Jono Coleman: …and spends the money. Well, it’s actually tonight on the TV. I don’t know whether it’s just Channel 9, sort of winding it up, and stirring it up a bit. But they were saying that Coles have been the first… No Woolies have been the first to say, If you’ve got a Woolies gift card of any kind,

Roger Simpson: Ah yes yes yes

Jono Coleman: It doesn’t matter if it says, runs at end of last year, or runs at the end of 2018, that’s all dropped. You can use any of your Woolies gift cards or, you know, Dan Murphy’s
or BWS,

Roger Simpson: Yeah

Jono Coleman: The booze shop, or anything like that. You can use those forever and ever and ever. And then that’s… they kind of got the jump on Coles and IGA again in that regard.

Roger Simpson: Yes yes. Well, that was a thing they were bringing in, in NSW, that you had to have a minimum of three years.

Jono Coleman: Yeah

Roger Simpson: And of course, it only takes one of them to break ranks and go, “Ah, look at us. We’re going to say that you can use it for how ever long you want to use it for.”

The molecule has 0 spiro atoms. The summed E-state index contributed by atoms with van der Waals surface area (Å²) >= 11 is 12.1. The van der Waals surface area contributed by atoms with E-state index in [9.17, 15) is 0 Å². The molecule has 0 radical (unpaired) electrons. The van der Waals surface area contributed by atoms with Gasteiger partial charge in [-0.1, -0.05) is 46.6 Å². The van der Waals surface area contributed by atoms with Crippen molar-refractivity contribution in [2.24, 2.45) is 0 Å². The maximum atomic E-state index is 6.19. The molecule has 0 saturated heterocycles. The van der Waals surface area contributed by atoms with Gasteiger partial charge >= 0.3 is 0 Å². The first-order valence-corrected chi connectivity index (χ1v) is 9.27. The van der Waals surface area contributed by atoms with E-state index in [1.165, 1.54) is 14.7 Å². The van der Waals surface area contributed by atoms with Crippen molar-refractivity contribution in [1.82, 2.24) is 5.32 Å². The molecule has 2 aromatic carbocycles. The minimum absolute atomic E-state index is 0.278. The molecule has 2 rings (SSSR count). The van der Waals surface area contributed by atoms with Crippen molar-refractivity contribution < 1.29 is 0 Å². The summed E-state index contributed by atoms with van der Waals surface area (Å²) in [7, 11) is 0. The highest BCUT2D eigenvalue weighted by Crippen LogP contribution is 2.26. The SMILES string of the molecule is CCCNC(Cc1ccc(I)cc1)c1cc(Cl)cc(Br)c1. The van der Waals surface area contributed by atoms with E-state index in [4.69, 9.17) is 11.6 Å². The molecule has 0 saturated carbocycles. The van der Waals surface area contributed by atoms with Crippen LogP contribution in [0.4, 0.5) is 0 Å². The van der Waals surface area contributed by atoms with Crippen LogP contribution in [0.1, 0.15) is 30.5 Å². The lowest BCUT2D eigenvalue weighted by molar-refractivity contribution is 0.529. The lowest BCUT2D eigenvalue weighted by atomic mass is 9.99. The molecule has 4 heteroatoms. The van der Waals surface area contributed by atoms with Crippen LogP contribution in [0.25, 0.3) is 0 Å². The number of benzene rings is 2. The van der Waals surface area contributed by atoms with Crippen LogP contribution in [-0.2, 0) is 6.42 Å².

Jono Coleman: We’re the good guys. We’re the good guys.

Roger Simpson: Exactly right. So, it will happen with everyone. And why shouldn’t it, I thought the same thing tonight, Jono, on TV, I think that’s 70 million dollars a year or something.

Jono Coleman: Yeah

Roger Simpson: That wasn’t being stamped. You think, what are all these people doing with these gift vouchers.

Jono Coleman: I know, I know. I’ve got to admit that I’ve been given a couple of gift vouchers over the years. I ended up giving them to my kids because I suddenly realized that I had